WIth FunnelEnvy, once you set up your important online, MQL, and any other revenue goals you then start tracking and attributing success to each personalized experience. Below is an example where we created a MQL goal based on a Marketo List and assigned a specific MQL value to it.
To setup this, ensure that the Marketo Data Source is activated and configured and create a new individual goal. Under “API Triggering” you’ll should see an option for Marketo. Once selected, this is the URL that your Marketo instance will hit via a webhook to trigger the goal conversion. More details on setting up these webhooks is available in our knowledge base article.
Once that’s done the Marketo goal will shows in real-time in our campaign reporting dashboards.
It now becomes much easier to tell the story of how specific tests or personalized experiences are driving down funnel goals like MQLs, SQLs, opportunities, and deals won in addition to top level goals like trial signups, demo requests, or engagement.
This makes it much easier to attribute the positive impact personalization has on the organization’s revenue outcomes. Now instead of talking about form completes you can talk the language of sales which is revenue.
As you can see, integrating Marketo into your personalization program is very straightforward and can unlock some very valuable use cases and capabilities. The best part with this approach is that there is no custom development or IT involvement to get this up and running. You can setup the integration and be live with your first campaign on the same day.
If you’re not yet using FunnelEnvy but are interested in personalizing your website to Marketo Leads and Contacts we’d love to hear from you! You can contact us here: https://www.funnelenvy.com/contact/
Today I’m going to take you through a really brief walk through and introduction of Optimizely-CLI.
We found as we built out the CLI, which stands for Command Line Interface, that being able to do a lot of the test development and debugging locally on our own machines was actually much faster. Optimizely-CLI allows you to do that, and then when you’re ready to push it up to Optimizely, you use the Optimizely API to push your test up.
You certainly do have to do a lot of the final tweaking and edits and QA directly in Optimizely, but the largest component of tests, especially more complex tests, not just changing around a word or two or a color but tests that are significantly more involved, is writing the code and is developing it. So, hopefully, if you’re a developer writing Optimizely tests, this can have value for you.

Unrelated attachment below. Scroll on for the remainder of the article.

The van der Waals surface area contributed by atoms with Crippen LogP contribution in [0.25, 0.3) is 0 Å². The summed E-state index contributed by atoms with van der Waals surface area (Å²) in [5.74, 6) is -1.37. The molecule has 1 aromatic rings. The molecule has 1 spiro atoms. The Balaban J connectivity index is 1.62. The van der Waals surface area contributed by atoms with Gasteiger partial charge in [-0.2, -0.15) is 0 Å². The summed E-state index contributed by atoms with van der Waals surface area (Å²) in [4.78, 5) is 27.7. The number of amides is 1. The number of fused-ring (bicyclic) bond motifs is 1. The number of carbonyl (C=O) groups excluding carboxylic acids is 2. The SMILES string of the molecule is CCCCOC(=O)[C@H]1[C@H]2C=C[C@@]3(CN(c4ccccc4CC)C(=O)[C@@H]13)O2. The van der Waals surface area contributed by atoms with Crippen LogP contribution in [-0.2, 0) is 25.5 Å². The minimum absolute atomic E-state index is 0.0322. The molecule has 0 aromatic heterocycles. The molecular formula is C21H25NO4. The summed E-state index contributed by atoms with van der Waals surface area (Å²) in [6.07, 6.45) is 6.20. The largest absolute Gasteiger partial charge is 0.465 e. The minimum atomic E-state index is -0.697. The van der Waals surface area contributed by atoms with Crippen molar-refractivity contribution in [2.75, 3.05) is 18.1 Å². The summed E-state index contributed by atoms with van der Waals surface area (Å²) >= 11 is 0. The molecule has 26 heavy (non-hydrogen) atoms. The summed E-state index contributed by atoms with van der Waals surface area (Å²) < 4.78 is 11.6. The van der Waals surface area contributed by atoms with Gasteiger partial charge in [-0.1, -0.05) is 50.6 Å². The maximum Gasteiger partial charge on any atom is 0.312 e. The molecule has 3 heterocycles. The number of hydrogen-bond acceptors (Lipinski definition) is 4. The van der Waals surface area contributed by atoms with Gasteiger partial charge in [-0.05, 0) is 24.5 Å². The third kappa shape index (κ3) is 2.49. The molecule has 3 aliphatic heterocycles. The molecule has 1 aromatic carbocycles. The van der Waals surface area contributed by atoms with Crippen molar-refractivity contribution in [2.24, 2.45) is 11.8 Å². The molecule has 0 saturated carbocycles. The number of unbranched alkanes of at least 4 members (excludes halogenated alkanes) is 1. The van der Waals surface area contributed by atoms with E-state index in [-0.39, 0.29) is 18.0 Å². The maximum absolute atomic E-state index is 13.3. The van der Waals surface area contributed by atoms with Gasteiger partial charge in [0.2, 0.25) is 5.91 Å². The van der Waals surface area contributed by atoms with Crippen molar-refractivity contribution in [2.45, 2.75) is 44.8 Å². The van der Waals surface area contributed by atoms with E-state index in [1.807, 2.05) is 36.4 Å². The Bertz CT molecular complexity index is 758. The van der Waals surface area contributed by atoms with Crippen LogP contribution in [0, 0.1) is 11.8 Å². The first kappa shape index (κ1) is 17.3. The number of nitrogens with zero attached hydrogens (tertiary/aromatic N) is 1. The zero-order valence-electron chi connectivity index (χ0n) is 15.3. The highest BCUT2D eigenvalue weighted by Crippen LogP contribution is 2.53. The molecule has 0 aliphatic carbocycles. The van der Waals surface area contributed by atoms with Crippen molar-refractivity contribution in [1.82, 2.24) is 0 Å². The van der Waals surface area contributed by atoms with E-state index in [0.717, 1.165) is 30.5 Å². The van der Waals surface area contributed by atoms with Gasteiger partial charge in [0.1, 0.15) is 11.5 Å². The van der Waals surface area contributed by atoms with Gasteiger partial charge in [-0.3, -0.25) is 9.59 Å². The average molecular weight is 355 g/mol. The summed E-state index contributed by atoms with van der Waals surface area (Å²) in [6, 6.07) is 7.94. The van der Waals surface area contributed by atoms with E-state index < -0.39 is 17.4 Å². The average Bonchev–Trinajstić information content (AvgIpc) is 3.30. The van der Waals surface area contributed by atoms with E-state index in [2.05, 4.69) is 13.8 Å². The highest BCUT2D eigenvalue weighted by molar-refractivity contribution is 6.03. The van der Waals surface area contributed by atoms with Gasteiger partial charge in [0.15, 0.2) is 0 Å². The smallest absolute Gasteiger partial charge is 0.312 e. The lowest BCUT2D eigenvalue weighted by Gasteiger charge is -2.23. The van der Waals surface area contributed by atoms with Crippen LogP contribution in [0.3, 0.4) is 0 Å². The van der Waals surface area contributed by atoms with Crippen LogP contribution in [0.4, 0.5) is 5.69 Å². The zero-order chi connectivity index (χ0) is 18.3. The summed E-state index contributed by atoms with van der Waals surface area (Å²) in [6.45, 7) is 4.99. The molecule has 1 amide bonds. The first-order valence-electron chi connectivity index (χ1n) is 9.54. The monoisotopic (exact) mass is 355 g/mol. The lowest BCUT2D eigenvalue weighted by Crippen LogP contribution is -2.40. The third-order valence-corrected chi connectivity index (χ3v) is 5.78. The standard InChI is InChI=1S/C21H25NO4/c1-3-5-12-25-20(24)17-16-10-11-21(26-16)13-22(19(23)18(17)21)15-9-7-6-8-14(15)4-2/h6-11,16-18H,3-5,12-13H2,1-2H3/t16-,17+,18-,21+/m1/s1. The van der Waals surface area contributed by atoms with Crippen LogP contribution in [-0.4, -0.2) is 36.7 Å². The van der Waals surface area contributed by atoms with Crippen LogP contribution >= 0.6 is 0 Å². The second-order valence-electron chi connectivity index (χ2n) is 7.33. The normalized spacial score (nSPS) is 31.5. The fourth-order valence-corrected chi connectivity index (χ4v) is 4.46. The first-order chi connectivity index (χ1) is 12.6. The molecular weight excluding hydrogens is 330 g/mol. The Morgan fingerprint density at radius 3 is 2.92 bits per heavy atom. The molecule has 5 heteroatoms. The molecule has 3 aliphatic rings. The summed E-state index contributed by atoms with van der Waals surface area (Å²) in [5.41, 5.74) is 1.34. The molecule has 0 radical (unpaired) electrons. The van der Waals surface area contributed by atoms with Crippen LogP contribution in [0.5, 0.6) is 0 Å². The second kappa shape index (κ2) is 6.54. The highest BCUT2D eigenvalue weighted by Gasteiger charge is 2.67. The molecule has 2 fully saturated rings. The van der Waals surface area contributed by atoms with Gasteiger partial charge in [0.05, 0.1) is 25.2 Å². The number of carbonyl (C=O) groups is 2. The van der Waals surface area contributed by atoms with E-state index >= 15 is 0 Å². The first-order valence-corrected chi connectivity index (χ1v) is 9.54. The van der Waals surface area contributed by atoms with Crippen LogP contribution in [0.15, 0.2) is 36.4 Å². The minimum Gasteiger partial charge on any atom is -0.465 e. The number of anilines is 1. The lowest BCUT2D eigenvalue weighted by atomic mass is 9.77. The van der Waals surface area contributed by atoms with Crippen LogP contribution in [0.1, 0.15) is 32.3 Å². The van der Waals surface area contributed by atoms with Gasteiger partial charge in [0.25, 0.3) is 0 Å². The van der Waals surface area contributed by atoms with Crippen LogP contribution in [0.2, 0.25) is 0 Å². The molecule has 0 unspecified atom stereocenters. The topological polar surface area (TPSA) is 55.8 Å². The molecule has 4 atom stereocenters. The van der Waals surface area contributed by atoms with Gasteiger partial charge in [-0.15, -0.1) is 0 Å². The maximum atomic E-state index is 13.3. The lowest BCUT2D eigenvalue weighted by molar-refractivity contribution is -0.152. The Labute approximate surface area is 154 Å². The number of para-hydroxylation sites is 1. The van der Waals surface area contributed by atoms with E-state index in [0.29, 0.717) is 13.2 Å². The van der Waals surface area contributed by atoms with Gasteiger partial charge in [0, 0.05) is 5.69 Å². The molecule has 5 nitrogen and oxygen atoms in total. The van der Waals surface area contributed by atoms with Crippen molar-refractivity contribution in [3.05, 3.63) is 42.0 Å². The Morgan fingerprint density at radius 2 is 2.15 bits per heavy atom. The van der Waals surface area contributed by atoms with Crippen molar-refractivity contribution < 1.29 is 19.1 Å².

So, let’s get into it. I’m going to skip past the installation of the optcli itself. It’s pretty straightforward. It is built on Node, so you’re going to have to have Node installed locally. It’s delivered as an NPM package, so you’re going to have do an NPM install of Optimizely-CLI. Documentation is on our page, so feel free to take a look.
Once you have installed Optimizely-CLI, what you’ll want to do is create a new directory for your project. You’ll see that this one here is empty. The first thing you’ll want to do is initialize your project. The optcli init command is the one you’ll want to use for that, and you need to specify your project ID. The easiest way to find that is to head over to Optimizely and your project and go to the project settings tab, where under snippet implementation you will see your project ID.
Now, if I look at it, optcli has created a project.json file. An empty project is, obviously, not very useful, so we want to create our first experiment. Let’s say we wanted to do a headline test on the FunnelEnvy home page. To do that, you’ll want to use the optcli experiment command which takes several arguments including the directory that you want to create the experiment in, the description of the experiment, that’s what’s going to show up in Optimizely in the dashboard and in several other places, as well as the default editor URL.
When you open it up in Optimizely, this is the page that will open. You’ll see that it has created the folder and in there is the experiment.json file that describes the experiment.
Next up, we’ll want to create a variation within that experiment. To do that, we’ll use the optcli variation command, which in a similar way takes the folder name of the experiment, the folder name of the variation, as well as the variation description.
Next, we’re going to want to style that, and so we can add some CSS right in the global CSS. Keep in mind that, just as with Optimizely, the global CSS will take effect for every variation. So, let’s make the font bold. Save that.
Let’s take a look at what that looks like. The way to start the local server is to use the optcli host command and specify the path to the variation. By default, optcli uses port 8080. You can change that using the command line argument. And, by default, it serves over HTTP. You can also specify minus S for SSL if you are testing on HTTPS pages. If you point your browser to the URL from the console output, you’ll see that Optimizely-CLI has some instructions as well as some status and URLs for you.
On the left hand side, there are some one time setup steps. You only need to do this once, the first time you do the local hosting and script injection with Optimizely-CLI. And on the right, you’ll see the currently served experiment and variation as well as URLs to be able to view the variation on the editor URL that you specified in the experiment.
The script injection does require either the Tampermonkey Chrome extension, if you’re on a Chrome browser, or the Greasemonkey Firefox add on. In this case, I’m on Chrome, and I have installed the Chrome extension already. So, I’ll skip ahead to step two.
Now, Tampermonkey is installed on my browser. The injection script is running. I can now actually view the variation that I created. If you take a closer look at that script, optcli uses the optcli activate parameter to determine whether or not to inject the script. So, you can actually run your variation script on any URL just by appending this parameter.
This lets you iterate really rapidly because you are doing it locally and then can therefore move a lot faster and get your code right. Let’s say I am happy with my code for the variation now and I want to send it up to Optimizely. Go back to the command line. We can stop the local server and run the optcli push experiment. It’s important to remember that you need to have pushed the experiment before you can push any of the variations underneath it. To push a variation, you just push experiment and specify the directory of the experiment.